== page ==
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With every passing year, the signal environment for Electronic Warfare (EW) systems is becoming more and more complex. There are more signals out there, both military and civilian. Hence it becomes imperative to have a smart EW systems which can quickly differentiate a threat signal from other signals.

All around us, there is an Electromagnetic (EM) spectrum which covers all energy radiated by means of electromagnetic waves including radio communication and radar transmission. According to Inga Bergstrom, Sales Director of Gripen EW, Electronic Warfare is the combat for control of the EM spectrum.

“EW may not be the primary function of a fighter, but it is an enabler to conduct a successful mission,” Inga says.

Some of the tactics used by pilots of fighter aircraft to avoid detection include silent flight by reducing emissions, or by flying at low heights. Even then, detection by enemy devices is a possibility, and in the event that Gripen E’s location has been compromised, EW system provides countermeasure techniques, such as Dispensing – in which decoys are released into the air, creating a false target to fool the enemy.

Elaborating on the features of Gripen’s EW system, Inga says that it is all about listening, detecting, identifying, and if you are detected first, about deterring, defending and defeating. 

EW has been an important part of Gripen from the beginning. Today, Saab has a small, compact system that does a number of things while also reducing drag and increasing ...

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Training at a different air base has its own set of advantages. For the ground staff, clearing the fighter from a different base requires some change in routine. For pilots, a new air base like Gotland could mean practicing close to the Baltic Sea, which is why this training was important for SwAF Gripen pilots.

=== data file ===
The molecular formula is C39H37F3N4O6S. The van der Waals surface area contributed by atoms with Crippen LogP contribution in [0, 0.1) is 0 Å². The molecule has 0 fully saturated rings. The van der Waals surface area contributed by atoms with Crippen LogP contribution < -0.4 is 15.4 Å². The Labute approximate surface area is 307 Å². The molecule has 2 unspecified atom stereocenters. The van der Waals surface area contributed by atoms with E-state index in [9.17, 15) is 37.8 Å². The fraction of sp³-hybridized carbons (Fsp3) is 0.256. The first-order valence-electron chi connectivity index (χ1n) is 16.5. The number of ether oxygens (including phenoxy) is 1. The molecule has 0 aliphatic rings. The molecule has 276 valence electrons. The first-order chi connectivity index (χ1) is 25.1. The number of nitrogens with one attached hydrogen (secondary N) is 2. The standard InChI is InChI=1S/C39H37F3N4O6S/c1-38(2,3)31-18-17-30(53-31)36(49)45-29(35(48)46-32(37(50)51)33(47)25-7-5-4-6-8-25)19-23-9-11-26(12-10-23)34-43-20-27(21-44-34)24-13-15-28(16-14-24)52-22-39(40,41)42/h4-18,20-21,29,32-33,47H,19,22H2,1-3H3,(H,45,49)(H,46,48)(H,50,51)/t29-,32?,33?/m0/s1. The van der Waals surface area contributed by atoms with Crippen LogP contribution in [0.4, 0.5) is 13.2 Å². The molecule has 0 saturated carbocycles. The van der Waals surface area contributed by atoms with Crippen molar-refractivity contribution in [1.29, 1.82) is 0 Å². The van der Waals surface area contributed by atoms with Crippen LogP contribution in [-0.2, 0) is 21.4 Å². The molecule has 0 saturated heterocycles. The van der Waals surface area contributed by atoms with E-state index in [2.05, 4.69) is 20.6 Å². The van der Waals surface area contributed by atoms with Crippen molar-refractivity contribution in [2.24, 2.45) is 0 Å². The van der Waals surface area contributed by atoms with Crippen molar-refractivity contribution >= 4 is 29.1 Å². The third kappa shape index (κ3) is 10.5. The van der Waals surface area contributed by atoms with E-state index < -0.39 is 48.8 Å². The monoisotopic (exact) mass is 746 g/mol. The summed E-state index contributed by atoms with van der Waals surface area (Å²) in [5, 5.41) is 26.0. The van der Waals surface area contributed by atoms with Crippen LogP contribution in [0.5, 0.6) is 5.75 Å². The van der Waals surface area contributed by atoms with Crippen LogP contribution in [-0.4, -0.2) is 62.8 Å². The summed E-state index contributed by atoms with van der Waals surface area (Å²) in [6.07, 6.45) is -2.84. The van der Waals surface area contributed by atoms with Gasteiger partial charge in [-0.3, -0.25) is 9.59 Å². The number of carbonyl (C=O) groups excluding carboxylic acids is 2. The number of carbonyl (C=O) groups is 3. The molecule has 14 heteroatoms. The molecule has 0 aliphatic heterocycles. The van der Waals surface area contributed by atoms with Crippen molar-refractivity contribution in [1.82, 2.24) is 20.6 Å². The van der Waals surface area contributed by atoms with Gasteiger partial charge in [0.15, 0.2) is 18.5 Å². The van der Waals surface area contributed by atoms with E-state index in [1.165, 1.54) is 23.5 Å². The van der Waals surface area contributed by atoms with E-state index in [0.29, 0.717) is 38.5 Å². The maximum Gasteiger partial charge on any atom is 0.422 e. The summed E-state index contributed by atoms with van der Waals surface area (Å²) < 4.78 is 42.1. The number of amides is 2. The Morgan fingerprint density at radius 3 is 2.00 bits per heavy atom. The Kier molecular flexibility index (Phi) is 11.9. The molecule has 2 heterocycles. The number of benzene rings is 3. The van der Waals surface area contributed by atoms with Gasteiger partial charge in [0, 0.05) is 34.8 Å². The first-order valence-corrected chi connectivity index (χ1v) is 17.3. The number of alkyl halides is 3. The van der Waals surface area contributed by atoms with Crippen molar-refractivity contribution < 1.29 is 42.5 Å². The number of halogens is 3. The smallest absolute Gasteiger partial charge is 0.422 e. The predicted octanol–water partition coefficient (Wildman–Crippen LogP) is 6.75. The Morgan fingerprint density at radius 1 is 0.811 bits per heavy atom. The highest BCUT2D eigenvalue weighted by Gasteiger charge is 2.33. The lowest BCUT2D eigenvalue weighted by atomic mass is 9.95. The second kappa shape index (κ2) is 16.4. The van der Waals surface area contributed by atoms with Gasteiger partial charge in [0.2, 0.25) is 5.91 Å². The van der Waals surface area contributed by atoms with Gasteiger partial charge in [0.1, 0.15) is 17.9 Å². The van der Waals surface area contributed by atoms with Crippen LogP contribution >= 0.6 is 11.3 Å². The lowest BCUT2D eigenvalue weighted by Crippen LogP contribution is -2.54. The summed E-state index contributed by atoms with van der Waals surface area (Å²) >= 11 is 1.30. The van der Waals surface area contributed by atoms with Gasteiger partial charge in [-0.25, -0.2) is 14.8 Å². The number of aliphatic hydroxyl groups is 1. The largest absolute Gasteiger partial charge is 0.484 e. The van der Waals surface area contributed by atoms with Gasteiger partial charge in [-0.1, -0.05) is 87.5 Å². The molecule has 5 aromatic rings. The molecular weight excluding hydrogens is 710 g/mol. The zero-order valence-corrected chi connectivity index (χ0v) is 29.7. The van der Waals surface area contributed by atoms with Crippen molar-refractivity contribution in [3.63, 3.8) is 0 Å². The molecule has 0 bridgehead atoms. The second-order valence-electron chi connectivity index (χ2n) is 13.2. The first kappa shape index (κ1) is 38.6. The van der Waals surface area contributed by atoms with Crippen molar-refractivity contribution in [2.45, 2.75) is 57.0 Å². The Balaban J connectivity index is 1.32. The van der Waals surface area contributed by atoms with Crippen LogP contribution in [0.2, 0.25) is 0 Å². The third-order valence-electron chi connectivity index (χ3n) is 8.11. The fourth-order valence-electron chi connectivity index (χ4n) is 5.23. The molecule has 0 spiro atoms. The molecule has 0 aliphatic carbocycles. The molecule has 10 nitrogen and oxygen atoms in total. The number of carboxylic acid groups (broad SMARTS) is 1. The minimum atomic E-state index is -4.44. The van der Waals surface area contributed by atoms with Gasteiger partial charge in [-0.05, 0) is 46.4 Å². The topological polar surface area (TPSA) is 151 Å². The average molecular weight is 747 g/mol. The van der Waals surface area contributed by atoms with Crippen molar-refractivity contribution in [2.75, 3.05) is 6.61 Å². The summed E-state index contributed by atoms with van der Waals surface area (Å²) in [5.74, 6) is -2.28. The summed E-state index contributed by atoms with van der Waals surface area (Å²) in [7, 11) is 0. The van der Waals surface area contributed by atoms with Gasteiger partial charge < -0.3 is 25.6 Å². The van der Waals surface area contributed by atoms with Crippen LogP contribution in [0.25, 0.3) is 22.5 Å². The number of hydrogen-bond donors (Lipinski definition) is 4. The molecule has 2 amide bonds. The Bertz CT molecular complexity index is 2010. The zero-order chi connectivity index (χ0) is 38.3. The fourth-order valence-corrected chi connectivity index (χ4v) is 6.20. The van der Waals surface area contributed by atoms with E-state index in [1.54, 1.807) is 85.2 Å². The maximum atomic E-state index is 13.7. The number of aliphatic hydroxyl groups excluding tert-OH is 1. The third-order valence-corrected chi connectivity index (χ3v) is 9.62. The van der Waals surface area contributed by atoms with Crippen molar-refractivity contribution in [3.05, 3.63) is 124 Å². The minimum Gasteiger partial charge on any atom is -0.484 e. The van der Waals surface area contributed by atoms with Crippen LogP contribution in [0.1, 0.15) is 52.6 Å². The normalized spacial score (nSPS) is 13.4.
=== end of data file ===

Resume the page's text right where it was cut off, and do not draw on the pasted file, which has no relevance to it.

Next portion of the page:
As a part of this exercise, Gripen pilots practiced the dissemination concept in which fighters were spread out in different directions, making it difficult for the opponents to detect them.

"We have, among other things, carried out air combat exercises with two other nations, France and Spain. Our Gripen fighters practised with and against Spanish Eurofighters and French Mirage fighters," says Jörgen Axelsson, divisional manager at 172 Stridsflyg division.

Read full story here.

Image courtesy: Forsvarsmakten​

Last Saturday, Czech Gripen presented a flare-filled performance for the visitors at   the Yeovilton Air Day in Somerset. Besides the five hour flying display by participants from across the globe, the Air Day also boasted of several ground attractions, from engineering fairs to the latest defence technology exhibitions.


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While developing a fighter, every single stage is important. Aircraft mechanic Maritza tells us about the various stations involved and how her job rotates around these stations to build the Gripen C/D fighter. 

“The final assembly consists of three stations. And it takes Gripen C/D 72 days to go through final assembly and after that, the fighter is ready to be painted,” she says.

During the first stage of assembly, the small but integral parts, such as cables and hydraulics are installed. It is necessary to have these in place before the bigger parts are installed since it helps in the optimization of space in the aircraft. According to Maritza, this is the most challenging station of the assembly process, since there are so many parts to install, almost 18000 articles in all.

The second stage of assembly sees the engine, windshield, canard, inlet and canopy being installed. These are the larger parts of the Gripen. After the installation, a functional test of the whole aircraft is performed, which is the third station. For Maritza, this station is the most fun because she gets to see how everything is working.

Gripen is assembled by referring to digital drawings, a deviation from printed ones. According to Maritza, says that there are notable advantages to using the digital medium, such as getting a 360° view of the aircraft and removing the details you don’t need to mount your parts of the day.

Maritza has been working at ...